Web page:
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The House early Friday voted 81-64 to advance a pared down version of Senate Bill 7, leaving out various far-reaching voting restrictions that have prompted widespread outcry from voting rights advocates, advocates for people with disabilities, and local officials in the state’s biggest counties. The legislation still contains some provisions opposed by those groups — including a prohibition on counties sending unsolicited applications to vote by mail.
Facing more than 130 proposed amendments from Democrats late Thursday — and a procedural challenge that could have delayed the entire bill’s consideration — lawmakers huddled off the chamber’s floor throughout the night to cut a deal and rework SB 7 through a flurry of amendments passed without objection from either party.
But the final contours of the bill remain uncertain.
The bill will need a second House vote, expected later Friday, before it can head back to the Senate. It will then likely go to a conference committee made up of members of both chambers who will be able to pull from both iterations of the legislation in crafting the final version largely outside public view.
SB 7 has emerged as the main legislative vehicle for changing the state’s voting rules, though the versions passed in each chamber differ significantly.
As passed in the Senate, the legislation restricted early voting rules and schedules to do away with extended hours and ban drive-thru voting. It also required large counties to redistribute polling places under a formula that could move sites away from areas with more Hispanic and Black residents.
Those and other provisions fell off when it was reconstituted in the House Elections Committee, with little notice and without a public hearing, to match the House’s priorities contained in House Bill 6.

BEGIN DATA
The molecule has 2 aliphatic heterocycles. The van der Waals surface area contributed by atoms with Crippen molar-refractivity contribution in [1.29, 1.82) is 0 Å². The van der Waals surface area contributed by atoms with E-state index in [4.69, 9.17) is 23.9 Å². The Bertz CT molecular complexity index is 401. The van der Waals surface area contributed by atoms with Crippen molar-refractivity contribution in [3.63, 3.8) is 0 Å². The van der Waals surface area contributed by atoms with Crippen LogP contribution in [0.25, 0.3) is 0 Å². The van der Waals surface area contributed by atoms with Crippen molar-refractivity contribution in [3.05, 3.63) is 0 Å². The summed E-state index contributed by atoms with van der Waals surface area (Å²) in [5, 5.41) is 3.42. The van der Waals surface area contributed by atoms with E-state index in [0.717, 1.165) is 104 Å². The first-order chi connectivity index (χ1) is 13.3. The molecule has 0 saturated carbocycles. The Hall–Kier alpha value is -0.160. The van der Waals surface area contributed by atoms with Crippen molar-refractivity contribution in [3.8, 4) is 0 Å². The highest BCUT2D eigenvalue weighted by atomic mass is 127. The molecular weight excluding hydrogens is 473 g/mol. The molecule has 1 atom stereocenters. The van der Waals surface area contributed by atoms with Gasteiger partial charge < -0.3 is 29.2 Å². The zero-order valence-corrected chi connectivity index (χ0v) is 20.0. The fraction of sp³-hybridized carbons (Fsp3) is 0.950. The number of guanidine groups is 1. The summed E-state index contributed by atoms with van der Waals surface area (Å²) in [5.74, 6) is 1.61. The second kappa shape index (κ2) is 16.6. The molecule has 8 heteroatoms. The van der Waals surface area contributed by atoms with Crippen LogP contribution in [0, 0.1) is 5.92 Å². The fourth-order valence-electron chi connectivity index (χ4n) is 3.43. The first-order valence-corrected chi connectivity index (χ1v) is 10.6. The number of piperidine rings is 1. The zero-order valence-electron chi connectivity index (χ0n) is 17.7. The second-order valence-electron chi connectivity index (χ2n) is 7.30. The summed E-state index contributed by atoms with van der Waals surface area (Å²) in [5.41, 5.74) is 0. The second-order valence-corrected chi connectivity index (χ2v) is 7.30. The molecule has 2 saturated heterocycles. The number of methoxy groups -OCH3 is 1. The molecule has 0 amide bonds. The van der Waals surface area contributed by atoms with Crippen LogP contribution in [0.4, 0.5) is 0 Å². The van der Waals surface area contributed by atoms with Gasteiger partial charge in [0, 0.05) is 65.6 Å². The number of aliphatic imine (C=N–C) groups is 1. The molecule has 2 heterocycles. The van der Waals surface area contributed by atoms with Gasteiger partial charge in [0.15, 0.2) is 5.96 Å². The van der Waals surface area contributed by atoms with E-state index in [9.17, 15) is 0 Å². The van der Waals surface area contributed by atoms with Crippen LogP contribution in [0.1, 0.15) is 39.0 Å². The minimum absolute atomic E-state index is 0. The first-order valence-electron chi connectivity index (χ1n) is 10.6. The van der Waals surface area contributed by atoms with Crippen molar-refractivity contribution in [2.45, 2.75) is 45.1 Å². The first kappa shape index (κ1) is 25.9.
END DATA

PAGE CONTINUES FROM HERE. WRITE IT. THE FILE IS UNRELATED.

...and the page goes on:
Republicans amended the bill in the early hours of Friday to nix a provision that would’ve required people assisting voters to disclose the reason a voter might need help — even if for medical reasons. That measure raised concerns among advocates for people with disabilities that it could violate the federal Americans with Disabilities Act. Lawmakers also amended the bill to slim down provisions that broadly enhanced protections for partisan poll watchers and provisions that boosted penalties for voting related offenses.
In keeping the ban on distributing applications for mail-in ballots, the House upheld its response to Harris County’s attempt to proactively send applications to all 2.4 million registered voters last year with instructions on how to determine if they were eligible. Other Texas counties sent unsolicited applications to voters 65 and older without much scrutiny. Those voters automatically qualify to vote by mail, but sending them unsolicited applications would also be blocked under the bill.
Under the deal House members cut to keep the bill on the floor, Democrats were able to tack on several amendments to the legislation. Most notably, they added language to the legislation in response to the controversial illegal voting conviction of Crystal Mason, a Tarrant County woman facing a five-year prison sentence for casting a provisional ballot in the 2016 election. Mason was on supervised release for a federal conviction at the time and said she didn’t know that made her ineligible to vote. SB 7 was amended early Friday to require judges to inform someone if a conviction will prohibit them from voting and require that people know why they are ineligible for an attempt to vote to count as a crime.